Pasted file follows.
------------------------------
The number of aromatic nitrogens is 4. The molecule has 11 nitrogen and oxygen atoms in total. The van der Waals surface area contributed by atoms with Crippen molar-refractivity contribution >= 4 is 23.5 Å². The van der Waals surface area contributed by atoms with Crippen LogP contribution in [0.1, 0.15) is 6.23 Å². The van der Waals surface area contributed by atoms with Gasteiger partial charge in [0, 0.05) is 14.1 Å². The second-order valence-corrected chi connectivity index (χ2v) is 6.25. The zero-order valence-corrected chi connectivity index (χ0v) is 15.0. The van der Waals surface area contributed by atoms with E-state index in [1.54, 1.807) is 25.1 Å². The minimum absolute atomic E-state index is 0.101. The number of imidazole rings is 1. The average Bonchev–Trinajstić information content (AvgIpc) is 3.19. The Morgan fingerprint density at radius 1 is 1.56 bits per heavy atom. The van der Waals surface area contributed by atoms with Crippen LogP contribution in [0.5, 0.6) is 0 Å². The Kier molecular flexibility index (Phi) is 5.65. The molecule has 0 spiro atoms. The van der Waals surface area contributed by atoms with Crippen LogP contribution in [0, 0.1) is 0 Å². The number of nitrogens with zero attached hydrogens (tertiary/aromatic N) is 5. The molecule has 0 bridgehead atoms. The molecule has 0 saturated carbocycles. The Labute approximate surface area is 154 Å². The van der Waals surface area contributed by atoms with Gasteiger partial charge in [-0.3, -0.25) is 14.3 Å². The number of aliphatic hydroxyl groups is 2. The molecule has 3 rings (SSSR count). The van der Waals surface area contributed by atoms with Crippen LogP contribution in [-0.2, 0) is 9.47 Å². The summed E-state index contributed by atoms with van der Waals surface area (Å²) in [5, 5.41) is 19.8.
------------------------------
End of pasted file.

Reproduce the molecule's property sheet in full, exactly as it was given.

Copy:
The number of aromatic nitrogens is 4. The molecule has 11 nitrogen and oxygen atoms in total. The van der Waals surface area contributed by atoms with Crippen molar-refractivity contribution >= 4 is 23.5 Å². The van der Waals surface area contributed by atoms with Crippen LogP contribution in [0.1, 0.15) is 6.23 Å². The van der Waals surface area contributed by atoms with Gasteiger partial charge in [0, 0.05) is 14.1 Å². The second-order valence-corrected chi connectivity index (χ2v) is 6.25. The zero-order valence-corrected chi connectivity index (χ0v) is 15.0. The van der Waals surface area contributed by atoms with E-state index in [1.54, 1.807) is 25.1 Å². The minimum absolute atomic E-state index is 0.101. The number of imidazole rings is 1. The average Bonchev–Trinajstić information content (AvgIpc) is 3.19. The Morgan fingerprint density at radius 1 is 1.56 bits per heavy atom. The van der Waals surface area contributed by atoms with Crippen LogP contribution in [0.5, 0.6) is 0 Å². The Kier molecular flexibility index (Phi) is 5.65. The molecule has 0 spiro atoms. The van der Waals surface area contributed by atoms with Crippen LogP contribution in [0, 0.1) is 0 Å². The number of nitrogens with zero attached hydrogens (tertiary/aromatic N) is 5. The molecule has 0 bridgehead atoms. The molecule has 0 saturated carbocycles. The Labute approximate surface area is 154 Å². The van der Waals surface area contributed by atoms with Gasteiger partial charge in [-0.3, -0.25) is 14.3 Å². The number of aliphatic hydroxyl groups is 2. The molecule has 3 rings (SSSR count). The van der Waals surface area contributed by atoms with Crippen LogP contribution in [-0.2, 0) is 9.47 Å². The summed E-state index contributed by atoms with van der Waals surface area (Å²) in [5, 5.41) is 19.8.